Even though the chain originated in New York, Fig & Olive could hardly be more O.C. The menu incorporates multiple sunny-Mediterranean cuisines in light, fresh dishes served in an airy, high-ceilinged space decorated in a palette of elegant whites. It’s a package that locals recognize and embrace—especially when it includes a long, ultraluxe bar.
Recently, the restaurant extended bar service right into the dining areas at weekend brunch, with a rolling bloody mary cart loaded with everything needed to mix an eye-opener (or hair of the dog) to custom specifications. There are suggested combinations branching out from the classic tomato juice-vodka—bloody maria is made with Peligroso tequila, jalapeño, lime juice, and a chili rim, or bloody marlene, which has Tanqueray gin, orange juice, and a touch of Old Bay seasoning. The tried-and-true is also available, of course, made with Belvedere vodka, celery-salt-rim, and cornichon garnish. Any is $16. A new $28 prix-fixe brunch menu includes entrées like south of France poached eggs with salmon, cream cheese, pimento spread, avocado, and tomato, and crab cakes eggs benedict with spinach, shallots, paprika hollandaise, roasted potatoes, and cippolini onions.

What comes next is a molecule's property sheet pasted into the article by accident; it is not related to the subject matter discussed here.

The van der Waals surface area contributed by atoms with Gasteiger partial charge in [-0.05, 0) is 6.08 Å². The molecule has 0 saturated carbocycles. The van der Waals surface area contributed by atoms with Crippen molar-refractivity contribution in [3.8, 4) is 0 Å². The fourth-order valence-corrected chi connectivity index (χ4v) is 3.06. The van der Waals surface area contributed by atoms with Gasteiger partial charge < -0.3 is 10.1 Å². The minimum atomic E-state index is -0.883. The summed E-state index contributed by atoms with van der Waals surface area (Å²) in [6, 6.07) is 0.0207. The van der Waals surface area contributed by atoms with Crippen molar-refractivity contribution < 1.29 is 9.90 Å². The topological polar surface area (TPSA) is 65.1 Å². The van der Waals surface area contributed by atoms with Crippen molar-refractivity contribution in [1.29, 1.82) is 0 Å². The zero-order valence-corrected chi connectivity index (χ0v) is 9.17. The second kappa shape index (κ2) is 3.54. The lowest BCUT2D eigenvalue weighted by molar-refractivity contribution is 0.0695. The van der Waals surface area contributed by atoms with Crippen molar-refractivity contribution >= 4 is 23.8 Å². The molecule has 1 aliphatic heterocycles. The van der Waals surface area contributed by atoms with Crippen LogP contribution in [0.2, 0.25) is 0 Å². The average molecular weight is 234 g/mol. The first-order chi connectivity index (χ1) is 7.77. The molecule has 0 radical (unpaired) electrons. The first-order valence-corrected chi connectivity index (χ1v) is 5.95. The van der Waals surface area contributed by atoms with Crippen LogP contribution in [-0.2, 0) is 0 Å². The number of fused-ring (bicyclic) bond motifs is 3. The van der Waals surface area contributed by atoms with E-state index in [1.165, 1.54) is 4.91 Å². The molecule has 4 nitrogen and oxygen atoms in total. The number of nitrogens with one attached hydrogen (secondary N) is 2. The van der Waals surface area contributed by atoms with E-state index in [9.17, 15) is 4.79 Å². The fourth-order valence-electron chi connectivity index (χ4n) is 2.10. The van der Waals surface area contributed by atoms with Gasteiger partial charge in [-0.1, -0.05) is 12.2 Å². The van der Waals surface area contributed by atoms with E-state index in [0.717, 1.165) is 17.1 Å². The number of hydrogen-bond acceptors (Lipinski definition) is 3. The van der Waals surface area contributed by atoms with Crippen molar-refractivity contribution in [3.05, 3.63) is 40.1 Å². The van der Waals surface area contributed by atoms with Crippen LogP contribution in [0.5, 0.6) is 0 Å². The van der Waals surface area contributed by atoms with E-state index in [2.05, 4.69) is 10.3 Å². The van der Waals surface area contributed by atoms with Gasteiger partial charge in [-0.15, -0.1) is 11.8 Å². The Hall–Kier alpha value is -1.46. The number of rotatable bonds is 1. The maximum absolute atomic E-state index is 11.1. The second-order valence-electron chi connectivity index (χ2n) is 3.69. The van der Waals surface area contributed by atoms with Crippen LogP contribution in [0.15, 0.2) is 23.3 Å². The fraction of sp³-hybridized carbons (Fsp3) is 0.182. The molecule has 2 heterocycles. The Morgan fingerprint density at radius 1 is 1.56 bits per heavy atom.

Something else new at Fig & Olive is the departure of executive chef Pascal Lorange, who oversaw all the company’s restaurants, the newest of which opened in Chicago last summer. Lorange was a frequent visitor to the Newport Beach location, often presenting cooking classes, like the one I attended last year. Lorange “is in Europe with his family focusing on his future endeavors,” according to a spokesperson, who adds, “while his presence at the restaurant is missed by guests and staff alike, the Fig & Olive team is grateful for his tenure.” No word yet on a replacement.